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Aegis Bmd Description Released In 2012

Formidable Shield most enormous and complex air and missile exercise

To achieve the goals mentioned above, NATO regularly conducts the Formidable Shield exercise, which is Europe’s most enormous and most complex air and missile exercise. It is designed to improve allied interoperability and capabilities. This year it was performed at the U.K. Ministry of Defence’s Hebrides Range in the vicinity of the Western Isles of Scotland between 15 May-02 June. It runs for three weeks and carries out live-fire Integrated Air & Missile Defence activity, with more than 15 ships, ten aircraft, and around 3,300 military personnel from around the world taking part.

In the exercise, U.S. Navy Arleigh-Burke class guided-missile destroyer USS Paul Ignatius (DDG 117) and the Royal Netherlands Navy’s air defence command frigate HNLMS De Zeven Provinciën (F802) conducted a cooperative engagement of a live medium-range ballistic target using a Standard Missile-3 (SM-3) interceptor launched from Paul Ignatius.

formidable shield
Us Destroyer Paul Ignatius Ddg117 Firing The Sm-3 Missile

According to a story release issued by the Royal Netherlands Navy, Dutch frigate De Zeven Provinciën detected and tracked ballistic missile with Thales-made SMART-L radar and relayed the target information to USS Paul Ignatius. As a result, the Arleigh Burke-class destroyer intercepts the ballistic missile with SM-3 surface-to-air missile with the remote assistance of De Zeven Provinciën. This event marked a significant milestone in the scientific effort to integrate allied space sensors into NATO BDM, comprising rigorous engineering efforts between several countries and significant contributions from the U.S. Missile Defense Agency (MDA).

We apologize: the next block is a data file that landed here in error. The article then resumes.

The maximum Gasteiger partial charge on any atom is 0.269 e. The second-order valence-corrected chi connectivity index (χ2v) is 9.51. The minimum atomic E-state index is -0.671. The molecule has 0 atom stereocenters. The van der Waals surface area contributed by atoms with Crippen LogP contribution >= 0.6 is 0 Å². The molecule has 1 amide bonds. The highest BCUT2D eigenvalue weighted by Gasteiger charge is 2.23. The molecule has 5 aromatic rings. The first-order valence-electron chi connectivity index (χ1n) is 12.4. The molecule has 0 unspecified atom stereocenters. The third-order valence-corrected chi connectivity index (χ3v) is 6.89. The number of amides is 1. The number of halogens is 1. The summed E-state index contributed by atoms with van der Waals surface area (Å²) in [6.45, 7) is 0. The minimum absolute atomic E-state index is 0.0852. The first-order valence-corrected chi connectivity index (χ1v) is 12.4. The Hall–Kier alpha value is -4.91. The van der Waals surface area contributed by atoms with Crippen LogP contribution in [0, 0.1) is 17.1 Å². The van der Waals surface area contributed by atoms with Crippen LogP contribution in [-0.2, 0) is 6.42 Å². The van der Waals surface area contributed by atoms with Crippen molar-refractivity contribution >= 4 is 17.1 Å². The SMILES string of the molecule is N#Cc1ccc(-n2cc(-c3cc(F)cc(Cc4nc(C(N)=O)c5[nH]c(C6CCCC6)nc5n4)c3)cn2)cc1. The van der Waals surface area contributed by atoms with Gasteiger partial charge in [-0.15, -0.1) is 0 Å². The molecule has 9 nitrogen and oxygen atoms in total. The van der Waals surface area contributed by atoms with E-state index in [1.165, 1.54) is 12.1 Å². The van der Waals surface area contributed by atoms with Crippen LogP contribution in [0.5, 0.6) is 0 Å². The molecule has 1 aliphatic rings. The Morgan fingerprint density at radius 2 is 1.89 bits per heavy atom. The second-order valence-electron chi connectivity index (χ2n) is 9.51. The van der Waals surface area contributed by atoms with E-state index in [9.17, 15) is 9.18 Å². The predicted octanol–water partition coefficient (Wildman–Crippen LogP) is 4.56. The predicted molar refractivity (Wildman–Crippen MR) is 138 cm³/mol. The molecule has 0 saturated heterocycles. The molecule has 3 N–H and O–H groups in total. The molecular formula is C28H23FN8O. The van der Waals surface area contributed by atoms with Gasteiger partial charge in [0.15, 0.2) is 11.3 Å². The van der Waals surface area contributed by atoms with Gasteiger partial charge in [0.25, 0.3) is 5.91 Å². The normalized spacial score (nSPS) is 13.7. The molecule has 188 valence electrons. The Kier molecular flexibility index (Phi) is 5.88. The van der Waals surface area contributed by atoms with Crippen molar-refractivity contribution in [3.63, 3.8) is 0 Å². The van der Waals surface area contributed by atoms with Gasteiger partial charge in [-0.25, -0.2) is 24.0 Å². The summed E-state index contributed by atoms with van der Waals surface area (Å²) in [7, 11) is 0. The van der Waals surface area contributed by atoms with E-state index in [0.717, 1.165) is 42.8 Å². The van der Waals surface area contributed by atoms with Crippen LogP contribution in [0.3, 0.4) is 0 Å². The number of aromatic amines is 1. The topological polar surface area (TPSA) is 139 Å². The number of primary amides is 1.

A milestone event in the U.S.- Europe cooperation

his event is a critical milestone in the U.S.- Europe cooperation in defending against incoming ballistic missiles. SMART-L MM’s capability to detect ballistic missiles and Dutch De Zeven-class frigates’ ability to relay information continuously to Arleigh Burke-class destroyers is a new level of cooperation. Because ballistic missiles cruise fast (in this event, the intercepted missile’s speed was 14.000 km/h), engaging B.M.s with information based on another ship’s sensor is a successful application of network-centric warfare application. In addition to the successful cooperation of NATO countries, this capability will relieve the U.S. about out of atmosphere surveillance issues. Another breakthrough progress in the exercise is to use artificial intelligence algorithms in the engagement process.

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Hnlms De Zeven Provincien

Conclusion

The BMD is one of NATO’s core missions. In a complex operational environment where ballistic missile capabilities are developing daily, and the threat level is increasing, it is essential to include naval forces’ detection and engagement capabilities in the BMD architecture. Lessons learned from the Formidable Shield exercise proved that surface platforms equipped with advanced sensors, surface-to-air missiles, data link capabilities, and artificial intelligence algorithms used in the decision-making process are a significant part of BMD.

Check out Naval Library App to find out the specifications of the De Zeven Provincien class frigates.